6 ways to insure excess deposits

3 min read

The good news is that banks are profitable, their credit quality is stable and their capital buffers are strong.

The bad news is that nearly $5 trillion in bank deposits lack the protection of the Federal Deposit Insurance Corporation (FDIC). This could mean trouble for depositors if the banking industry were to hit a rough patch and banks began to fail.

About 60 percent of the $11.9 trillion domestic deposits held by FDIC-insured banks were covered in the third quarter of 2017, according to the FDIC. 
The FDIC guarantees bank accounts up to $250,000, a level that can be easy to exceed.

Fortunately, there are ways to insure your excess deposits. It would be wise to find a strategy that works because uninsured depositors have historically received an average of only 55 cents on the dollar in receivership dividends when a bank fails, according to the FDIC, and the recovery process can be lengthy.

Understand the FDIC’s rules

Before you start looking further afield, talk to your bank about your options in-house. The FDIC’s rule is $250,000 per depositor, per FDIC-insured bank, per ownership category. Essentially, that means if you have $150,000 in a savings account and $175,000 in a CD, you have $75,000 of uninsured deposits. But if you have $250,000 in your personal account and $250,000 in a separate account with your spouse, you’re covered. The FDIC does a pretty good job of explaining it with this interactive graphic.

Take your money to Massachusetts

Believe it or not, back in the 1930s Massachusetts state-chartered savings banks and state-chartered cooperative banks were prohibited from belonging to the FDIC. Instead, they were required to belong to the Depositors Insurance Fund (DIF). Over time, the Massachusetts legislature allowed state-chartered institutions to have FDIC insurance. The DIF then became the insurer of excess deposits.

Any amount above the FDIC’s coverage ceiling is guaranteed. There are no forms to fill out, and no separate titling of accounts is necessary. The DIF program covers 52 state-chartered savings banks.
 The Share Insurance Fund (SIF) provides the same coverage for state-chartered cooperative banks.

If you don’t live in Massachusetts, you’re not left out: Many of these banks allow out-of-state accounts.

“The insurance is unlimited, but we generally don’t have $10 million customers,” says David Elliott, CEO of Depositors Insurance Fund in Woburn, Mass. “When we look at our profile, a typical customer has an amount slightly above the FDIC limit. A customer whose account started with $240,000 and through interest is up to $275,000 may not even be aware of the fact that the FDIC is insuring the first $250,000 and we’re insuring the $25,000 above that.

Shop around

Digital banking has made two things pretty easy. First, you can find the best rates on CDs and money market accounts with tools like those offered by Bankrate. Secondly, you can now open accounts online fairly easily. The technology is not perfect, but it is constantly getting better especially for the banks that advertise nationally.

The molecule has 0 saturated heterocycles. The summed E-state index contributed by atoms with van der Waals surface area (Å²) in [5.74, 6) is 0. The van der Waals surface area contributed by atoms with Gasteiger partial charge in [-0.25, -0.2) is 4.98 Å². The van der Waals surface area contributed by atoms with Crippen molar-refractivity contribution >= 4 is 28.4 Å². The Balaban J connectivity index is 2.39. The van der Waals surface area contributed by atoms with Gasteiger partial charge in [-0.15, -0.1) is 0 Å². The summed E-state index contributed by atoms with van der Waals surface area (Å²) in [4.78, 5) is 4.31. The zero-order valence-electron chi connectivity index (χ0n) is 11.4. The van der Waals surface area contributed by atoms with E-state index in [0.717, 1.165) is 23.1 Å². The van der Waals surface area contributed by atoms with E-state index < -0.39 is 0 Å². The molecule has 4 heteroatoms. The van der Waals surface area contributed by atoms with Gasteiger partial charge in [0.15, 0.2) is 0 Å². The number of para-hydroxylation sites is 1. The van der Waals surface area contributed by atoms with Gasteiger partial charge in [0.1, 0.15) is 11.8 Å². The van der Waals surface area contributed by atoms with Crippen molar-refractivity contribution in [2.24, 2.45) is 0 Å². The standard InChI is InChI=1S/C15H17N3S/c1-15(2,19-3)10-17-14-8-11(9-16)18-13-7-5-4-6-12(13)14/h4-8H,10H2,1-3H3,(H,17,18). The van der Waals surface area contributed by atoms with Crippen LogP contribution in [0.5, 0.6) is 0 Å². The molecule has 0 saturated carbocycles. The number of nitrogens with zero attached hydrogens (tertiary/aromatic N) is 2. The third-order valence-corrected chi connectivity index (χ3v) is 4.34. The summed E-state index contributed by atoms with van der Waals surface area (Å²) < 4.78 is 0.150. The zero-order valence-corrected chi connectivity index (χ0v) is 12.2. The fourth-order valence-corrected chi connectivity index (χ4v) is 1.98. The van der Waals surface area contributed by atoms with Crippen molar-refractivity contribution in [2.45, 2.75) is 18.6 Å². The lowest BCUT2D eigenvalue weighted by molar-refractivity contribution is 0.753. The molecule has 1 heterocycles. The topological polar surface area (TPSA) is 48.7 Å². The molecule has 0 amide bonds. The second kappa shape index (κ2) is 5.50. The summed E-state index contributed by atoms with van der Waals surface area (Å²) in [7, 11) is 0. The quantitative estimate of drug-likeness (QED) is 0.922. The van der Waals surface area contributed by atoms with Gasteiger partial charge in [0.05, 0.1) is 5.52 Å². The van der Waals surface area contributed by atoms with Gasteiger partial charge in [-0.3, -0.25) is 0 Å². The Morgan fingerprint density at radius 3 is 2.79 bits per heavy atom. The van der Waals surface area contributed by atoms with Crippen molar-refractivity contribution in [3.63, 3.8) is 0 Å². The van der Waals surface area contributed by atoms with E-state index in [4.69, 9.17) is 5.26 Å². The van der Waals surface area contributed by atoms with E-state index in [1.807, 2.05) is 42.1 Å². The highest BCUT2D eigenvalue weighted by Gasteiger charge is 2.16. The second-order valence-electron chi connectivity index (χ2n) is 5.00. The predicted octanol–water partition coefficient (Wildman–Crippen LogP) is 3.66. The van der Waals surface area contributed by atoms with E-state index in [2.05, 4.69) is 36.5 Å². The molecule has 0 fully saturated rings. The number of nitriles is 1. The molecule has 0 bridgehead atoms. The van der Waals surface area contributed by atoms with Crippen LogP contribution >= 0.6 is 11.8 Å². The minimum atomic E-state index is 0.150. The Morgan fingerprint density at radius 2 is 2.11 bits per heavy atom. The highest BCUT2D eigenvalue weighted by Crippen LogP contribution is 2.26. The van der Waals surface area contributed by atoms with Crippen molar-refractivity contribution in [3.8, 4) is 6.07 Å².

If you’re willing to put in the time and are organized enough to keep tabs on your balances, you can easily stay within the FDIC per bank limits while taking advantage of some of the top rates being offered on CDs right now. You can even consider using several banks to create a CD ladder.

Spreading as a service

If you like the idea of spreading your money around in various CDs or money market accounts, but you don’t want to do the work yourself there are a few networks that do just that. 
Perhaps the most well known one is the Certificate of Deposit Account Registry Service (CDARS). See if your bank offers it.

Funds above $250,000 are deposited in CDs at other banks in the network. The system is supposed to ensure the money is divided among non-related banks, but you should check to be certain.

If you’d rather not tie your money up in CDs, Promontory Financial Network, the operators or CDARS, added Insured Cash Sweep to its product suite a few years ago. That product covers transaction and savings accounts.

Similarly, CDC Deposits also offers a program for money market accounts through its MMAX account.

There’s a huge convenience factor to consider in having someone else spread your money. With both programs you receive one statement and one 1099 for tax records.

Wintrust Financial

Wintrust Financial has business model that works really well for excess deposit coverage. The $28 billion-asset company owns 15 separately chartered banks in the greater Chicago area and Wisconsin. It offers what it calls its MaxSafe account, a program similar to CDARS that operates totally within the confines of its charters. An individual can insure as much as $3.75 million. With various titles, that number can go significantly higher.

Wintrust has historically offered this service to locals in Chicago and Milwaukee, but the company is gearing up to take the product national in March, says CEO Ed Wehmer. 
”It is unique and we think it will sell,” Wehmer says. “Chicago market rates are higher than a lot of places in the country so we should be able to offer a premium rate in other markets.”
 MaxSafe offers its customers summary statements and one 1099 form, too.

Brokerage accounts

If you have more than $250,000 saved, there is a good chance you also likely have a brokerage account with an institution like Fidelity or Charles Schwab. Brokerages typically offer CDs from different banks across the country as part of their suite of available products. In addition to the convenience of one-stop shopping, you’ll often find yields above the national averages.

Be aware that you’re responsible for making sure your money is divided among non-related banks.